"People are worried by the lack of jobs and see this as an opportunity," said Rosario Andujar, mayor of Osuna. "There'll be roles supplying materials, accommodation, transport and as personnel during filming. I'm convinced the town is going to benefit a lot."
Her views are echoed in Seville, a city that already welcomes about 2 million tourists a year inspired by flamenco shows, bull fights and tapas tours.
The filming of Game of Thrones "is going to consolidate jobs in Seville and create an important generation of wealth," according to Juan Ignacio Zoido, the city's mayor.
The city, like much of Spain, has struggled under the weight of the euro region's sovereign debt crisis.
Europe's fourth-largest economy is recovering from a six- year economic slump, having exited the European Union bailout program it was forced into in 2012.
Still, Spain's jobless rate of 25 percent remains the second-highest in the European Union. The government's debt load is approaching 100 percent of gross domestic product and its budget deficit was the EU's fourth-largest in 2013.
Economic numbers like that have driven cities like Seville to seek out new sources of revenue and jobs.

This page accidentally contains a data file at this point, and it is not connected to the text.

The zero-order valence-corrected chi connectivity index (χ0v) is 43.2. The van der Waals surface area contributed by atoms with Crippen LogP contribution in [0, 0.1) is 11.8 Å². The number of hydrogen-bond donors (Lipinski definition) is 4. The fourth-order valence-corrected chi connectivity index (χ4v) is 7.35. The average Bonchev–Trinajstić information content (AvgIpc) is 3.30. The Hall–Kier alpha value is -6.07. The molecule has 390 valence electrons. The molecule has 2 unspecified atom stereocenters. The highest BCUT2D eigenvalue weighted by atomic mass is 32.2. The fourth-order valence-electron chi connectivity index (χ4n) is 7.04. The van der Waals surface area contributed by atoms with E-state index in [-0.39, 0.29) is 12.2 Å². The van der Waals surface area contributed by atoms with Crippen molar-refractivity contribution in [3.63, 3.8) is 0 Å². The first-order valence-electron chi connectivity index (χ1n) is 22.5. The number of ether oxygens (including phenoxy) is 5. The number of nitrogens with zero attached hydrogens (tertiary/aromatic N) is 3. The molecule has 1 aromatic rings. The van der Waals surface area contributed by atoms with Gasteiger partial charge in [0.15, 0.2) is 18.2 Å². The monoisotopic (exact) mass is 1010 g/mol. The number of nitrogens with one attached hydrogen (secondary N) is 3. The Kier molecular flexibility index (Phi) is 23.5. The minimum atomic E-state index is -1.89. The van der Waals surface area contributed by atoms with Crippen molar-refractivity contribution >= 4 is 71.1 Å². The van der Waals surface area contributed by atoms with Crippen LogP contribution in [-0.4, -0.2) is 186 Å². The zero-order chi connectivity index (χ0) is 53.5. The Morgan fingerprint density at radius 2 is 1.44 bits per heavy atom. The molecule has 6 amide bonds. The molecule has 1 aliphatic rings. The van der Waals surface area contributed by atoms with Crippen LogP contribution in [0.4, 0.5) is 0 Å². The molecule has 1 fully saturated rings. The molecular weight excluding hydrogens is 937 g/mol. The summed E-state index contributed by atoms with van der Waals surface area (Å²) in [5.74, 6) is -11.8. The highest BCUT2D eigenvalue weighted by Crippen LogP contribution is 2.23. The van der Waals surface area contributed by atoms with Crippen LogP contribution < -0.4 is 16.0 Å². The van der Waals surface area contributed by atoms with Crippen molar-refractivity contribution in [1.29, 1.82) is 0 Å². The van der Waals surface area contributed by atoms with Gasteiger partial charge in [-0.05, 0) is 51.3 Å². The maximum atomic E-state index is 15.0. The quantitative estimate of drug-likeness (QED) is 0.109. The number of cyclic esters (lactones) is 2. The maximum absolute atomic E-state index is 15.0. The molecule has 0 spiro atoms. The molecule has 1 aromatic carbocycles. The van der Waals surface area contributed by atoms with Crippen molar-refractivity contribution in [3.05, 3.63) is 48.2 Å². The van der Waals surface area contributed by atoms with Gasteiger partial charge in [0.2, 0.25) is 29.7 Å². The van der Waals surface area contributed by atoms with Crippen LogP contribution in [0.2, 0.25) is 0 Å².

Spain's fourth-biggest city lured HBO by axing fees charged to film in public places such as the Moorish Alcazar, set to feature in the series, Zoido said. The palace, packed with columned courtyards and elaborately tiled halls, attracts more than 3,000 visitors a day, earning Seville 22,000 euros.
HBO approached the Andalusian Film Commission at the start of the year expressing interest in the region for the fifth series, according to Carlos Rosado, president of the Spain Film Commission. Representatives of the New York-based producer behind "Sex and the City" and "True Blood" paid three visits to Andalusia to scout for locations starting in April.
"This is a show with millions of followers so speculation over precise filming locations has been enormous," said Rosado, who expects shooting to take place in October. "I'm afraid for now, fans will have to wait."
A medieval fantasy based in the fictional lands of Westeros and Essos, Game of Thrones is a tale of battles and betrayal, injected with a generous helping of sex and bloodshed.